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  • Teresa Newmark, MA, CCC-SLP

From Spoken Language to Literacy (Part I of II)

In my previous post on Parentese, I talked about providing an accurate model of language without the pitfalls of using telegraphic speech or baby talk. This may lead you to wonder if every single word you say to your child has to be correct and complete. Are you never, ever allowed to play with sounds and sentences? Bo-ring! An accurate model is essential for learning the rules of language and greatly increases understanding and, eventually, the ability to speak in fabulous long, coherent, intentional sentences. However, there is certainly a place for speech play. In fact, everyone should do it! When done correctly, speech play is actually essential for increasing language ability and enjoyment and, most especially, for learning how to read!

In a nutshell, speech play increases the ability to identify and manipulate sounds, syllables, and words. The technical term for this ability is phonological awareness. Good phonological awareness is one of the best predictors of long-term spelling and reading success.

There is a general order of phonological awareness skill acquisition, although some skills do overlap. In this post, we will talk about some of the skills that typically emerge before the age of five, as well as how to encourage your child to master them.

Step 1: Word Awareness, Rhyme, and Alliteration

Before babies can use words themselves, you can lay the groundwork for phonological awareness by exposing them to songs, nursery rhymes, tongue twisters, and books. Especially important are songs and books that incorporate rhyme, as rhyme awareness is one of the first phonological awareness skills that children master (usually between three and four years of age). Other early developing phonological awareness skills are word awareness and responsiveness to alliteration (repetition of an initial consonant sound).

Encouraging word awareness

  • When reading stories, point to each word individually as you say it

  • When singing songs or reciting nursery rhymes, emphasize individual words by providing a physical cue, such as tapping or clapping. This can also be done using syllables.

Encouraging awareness of rhyme and alliteration

  • Many, many songs, nursery rhymes, tongue twisters, and books for young children incorporate rhyme. Here is a small sampling:

    • Twinkle Twinkle Little Star

    • ABCs

    • Hush Little Baby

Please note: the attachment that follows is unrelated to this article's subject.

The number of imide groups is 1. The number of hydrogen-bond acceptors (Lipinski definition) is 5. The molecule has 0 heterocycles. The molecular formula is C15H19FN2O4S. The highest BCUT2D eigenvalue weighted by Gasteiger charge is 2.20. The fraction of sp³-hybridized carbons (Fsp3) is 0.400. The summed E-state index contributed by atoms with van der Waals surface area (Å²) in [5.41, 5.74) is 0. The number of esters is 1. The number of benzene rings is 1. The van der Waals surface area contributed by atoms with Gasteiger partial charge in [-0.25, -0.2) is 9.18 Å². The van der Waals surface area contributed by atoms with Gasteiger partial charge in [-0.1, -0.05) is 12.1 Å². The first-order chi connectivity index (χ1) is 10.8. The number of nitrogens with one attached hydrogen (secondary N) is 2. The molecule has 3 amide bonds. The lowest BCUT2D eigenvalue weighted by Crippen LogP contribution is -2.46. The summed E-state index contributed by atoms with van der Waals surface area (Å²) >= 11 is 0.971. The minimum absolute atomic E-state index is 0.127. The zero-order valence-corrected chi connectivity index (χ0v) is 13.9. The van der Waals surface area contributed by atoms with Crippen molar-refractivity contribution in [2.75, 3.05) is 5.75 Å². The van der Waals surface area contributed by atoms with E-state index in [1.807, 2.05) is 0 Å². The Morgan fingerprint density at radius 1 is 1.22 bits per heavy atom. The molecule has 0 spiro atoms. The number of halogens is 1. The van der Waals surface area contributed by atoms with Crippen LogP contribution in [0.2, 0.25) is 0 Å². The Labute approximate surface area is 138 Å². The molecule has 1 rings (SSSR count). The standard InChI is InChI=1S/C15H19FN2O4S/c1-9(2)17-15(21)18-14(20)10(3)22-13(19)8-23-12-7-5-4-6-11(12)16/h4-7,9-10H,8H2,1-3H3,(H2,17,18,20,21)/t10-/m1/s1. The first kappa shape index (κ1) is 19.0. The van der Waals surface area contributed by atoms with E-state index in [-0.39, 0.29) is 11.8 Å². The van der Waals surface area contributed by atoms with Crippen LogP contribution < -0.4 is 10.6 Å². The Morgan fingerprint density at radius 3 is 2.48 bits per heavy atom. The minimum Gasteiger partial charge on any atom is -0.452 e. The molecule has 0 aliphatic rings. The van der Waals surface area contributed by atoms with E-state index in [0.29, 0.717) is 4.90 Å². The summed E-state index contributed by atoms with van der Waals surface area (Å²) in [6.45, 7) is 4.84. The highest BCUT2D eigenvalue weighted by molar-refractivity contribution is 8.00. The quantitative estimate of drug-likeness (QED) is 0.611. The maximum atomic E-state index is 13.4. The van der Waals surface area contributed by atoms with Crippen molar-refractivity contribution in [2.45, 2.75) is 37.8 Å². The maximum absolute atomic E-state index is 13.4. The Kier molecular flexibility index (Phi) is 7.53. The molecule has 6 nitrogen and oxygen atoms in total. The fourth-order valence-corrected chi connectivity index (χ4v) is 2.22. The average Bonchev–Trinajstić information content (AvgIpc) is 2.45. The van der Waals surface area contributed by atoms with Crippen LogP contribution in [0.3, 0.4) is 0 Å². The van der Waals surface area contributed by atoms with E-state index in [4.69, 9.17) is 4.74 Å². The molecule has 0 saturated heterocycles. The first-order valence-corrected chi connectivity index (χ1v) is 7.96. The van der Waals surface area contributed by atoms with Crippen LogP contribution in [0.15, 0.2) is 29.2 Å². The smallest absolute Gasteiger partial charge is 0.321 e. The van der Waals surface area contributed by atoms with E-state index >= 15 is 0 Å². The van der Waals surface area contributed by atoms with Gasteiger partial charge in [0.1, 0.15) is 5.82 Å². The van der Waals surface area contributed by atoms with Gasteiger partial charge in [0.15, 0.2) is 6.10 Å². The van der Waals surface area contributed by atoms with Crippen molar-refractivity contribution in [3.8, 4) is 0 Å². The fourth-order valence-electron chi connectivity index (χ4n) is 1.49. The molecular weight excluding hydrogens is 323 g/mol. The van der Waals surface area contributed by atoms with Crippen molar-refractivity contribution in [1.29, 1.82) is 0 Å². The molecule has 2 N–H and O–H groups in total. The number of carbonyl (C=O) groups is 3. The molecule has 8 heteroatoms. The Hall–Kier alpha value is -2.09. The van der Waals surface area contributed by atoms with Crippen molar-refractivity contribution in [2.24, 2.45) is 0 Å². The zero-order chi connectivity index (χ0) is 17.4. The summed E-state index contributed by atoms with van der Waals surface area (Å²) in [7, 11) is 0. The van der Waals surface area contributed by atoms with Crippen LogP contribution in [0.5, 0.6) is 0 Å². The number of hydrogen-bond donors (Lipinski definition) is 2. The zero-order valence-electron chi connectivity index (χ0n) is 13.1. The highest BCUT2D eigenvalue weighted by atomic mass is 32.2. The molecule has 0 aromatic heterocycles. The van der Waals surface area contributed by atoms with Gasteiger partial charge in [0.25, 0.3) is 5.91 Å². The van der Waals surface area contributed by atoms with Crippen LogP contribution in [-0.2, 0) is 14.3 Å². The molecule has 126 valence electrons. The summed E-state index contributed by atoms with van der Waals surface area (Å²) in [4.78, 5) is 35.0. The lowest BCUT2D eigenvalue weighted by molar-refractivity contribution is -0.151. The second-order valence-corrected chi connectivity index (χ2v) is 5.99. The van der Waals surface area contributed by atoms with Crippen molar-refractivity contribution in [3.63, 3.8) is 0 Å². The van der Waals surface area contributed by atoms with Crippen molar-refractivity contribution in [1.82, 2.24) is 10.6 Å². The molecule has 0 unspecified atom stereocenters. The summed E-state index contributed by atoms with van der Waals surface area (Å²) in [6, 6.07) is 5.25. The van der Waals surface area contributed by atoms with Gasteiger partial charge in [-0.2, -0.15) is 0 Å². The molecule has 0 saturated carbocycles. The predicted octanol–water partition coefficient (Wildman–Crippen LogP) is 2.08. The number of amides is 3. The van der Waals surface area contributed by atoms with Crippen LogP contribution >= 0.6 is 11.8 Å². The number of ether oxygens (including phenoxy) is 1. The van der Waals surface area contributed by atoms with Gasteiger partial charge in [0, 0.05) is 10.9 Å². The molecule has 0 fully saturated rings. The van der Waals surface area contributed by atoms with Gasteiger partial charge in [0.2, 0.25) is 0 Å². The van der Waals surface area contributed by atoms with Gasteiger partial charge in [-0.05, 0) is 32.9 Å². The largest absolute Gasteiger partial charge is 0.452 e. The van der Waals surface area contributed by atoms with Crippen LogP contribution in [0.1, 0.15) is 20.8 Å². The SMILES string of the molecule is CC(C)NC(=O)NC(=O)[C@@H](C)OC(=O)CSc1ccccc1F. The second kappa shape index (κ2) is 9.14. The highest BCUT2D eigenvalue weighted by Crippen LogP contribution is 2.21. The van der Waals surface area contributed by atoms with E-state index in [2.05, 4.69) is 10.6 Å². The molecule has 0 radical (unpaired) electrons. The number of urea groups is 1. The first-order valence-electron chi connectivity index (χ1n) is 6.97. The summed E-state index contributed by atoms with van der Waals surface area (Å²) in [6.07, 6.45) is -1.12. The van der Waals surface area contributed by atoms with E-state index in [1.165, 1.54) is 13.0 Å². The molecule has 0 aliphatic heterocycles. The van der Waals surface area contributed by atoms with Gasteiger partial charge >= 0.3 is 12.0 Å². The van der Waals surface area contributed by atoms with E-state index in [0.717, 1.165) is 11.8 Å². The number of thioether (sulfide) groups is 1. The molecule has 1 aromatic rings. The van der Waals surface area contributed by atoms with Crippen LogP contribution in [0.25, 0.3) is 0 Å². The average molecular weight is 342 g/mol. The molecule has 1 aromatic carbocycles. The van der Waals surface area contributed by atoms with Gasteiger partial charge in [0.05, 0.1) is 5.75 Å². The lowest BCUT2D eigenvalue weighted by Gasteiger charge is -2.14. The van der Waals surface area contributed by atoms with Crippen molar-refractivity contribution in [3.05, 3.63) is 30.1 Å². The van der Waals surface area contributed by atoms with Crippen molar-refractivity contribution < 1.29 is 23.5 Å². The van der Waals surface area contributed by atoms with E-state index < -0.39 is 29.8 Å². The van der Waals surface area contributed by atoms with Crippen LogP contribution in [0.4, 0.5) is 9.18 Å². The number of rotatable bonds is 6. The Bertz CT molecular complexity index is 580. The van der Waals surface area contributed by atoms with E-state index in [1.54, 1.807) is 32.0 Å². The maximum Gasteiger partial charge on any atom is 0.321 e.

• Humpty Dumpty

    • Jack Sprat Could Eat No Fat

    • How Much Wood Would a Wood Chuck Chuck

    • Brown Bear, Brown Bear by Bill Martin Jr.

    • Goodnight Moon by Margaret Wise Brown

    • Almost anything by the fabulous Sandra Boynton

    • Almost anything by the venerable Dr. Seuss

  • …and here are some that incorporate alliteration:

    • Betty Botter

    • Peter Piper

    • ABC: Amazing Alphabet Book! by Dr. Seuss

Step 2: Syllable Awareness

Now that your child is aware of words as a unit of language, it is time to learn about syllables. You will notice that throughout this entire process, larger units of language are mastered first, followed by smaller and smaller units of language. Syllable awareness typically emerges between the ages of four and five.

Encouraging Syllable Awareness

  • Start with compound words (e.g. cowboy can be broken into two syllables: cow-boy) and then move on to other multi-syllable words (e.g. raining, rain-ing)

  • Emphasize each syllable by tapping or clapping (e.g. cow (clap) boy (clap) )

  • Have your child jump once for every syllable (e.g. cow (jump) boy (jump) )

  • Count syllables and encourage your child to do the same (e.g. cowboy (2), raining (2), doll (1) )

  • Use a physical marker (manipulatives) for each syllable. (e.g. Use one block for doll and two blocks for raining. These can also be used once it is time to manipulate syllables)

  • Once syllable awareness begins to emerge, try syllable deletion (e.g.”Say candy. Say it again, but don’t say can”). This skill is typically mastered by age 6.

Most children have mastered word and syllable awareness by age five. As they head off to kindergarten, they are ready to embark on an exploration of individual sound awareness and manipulation. In my next blog post, I will discuss the next skills in the sequence: awareness of onset and rimes, sound isolation, phoneme blending, phoneme segmentation, and phoneme manipulation.


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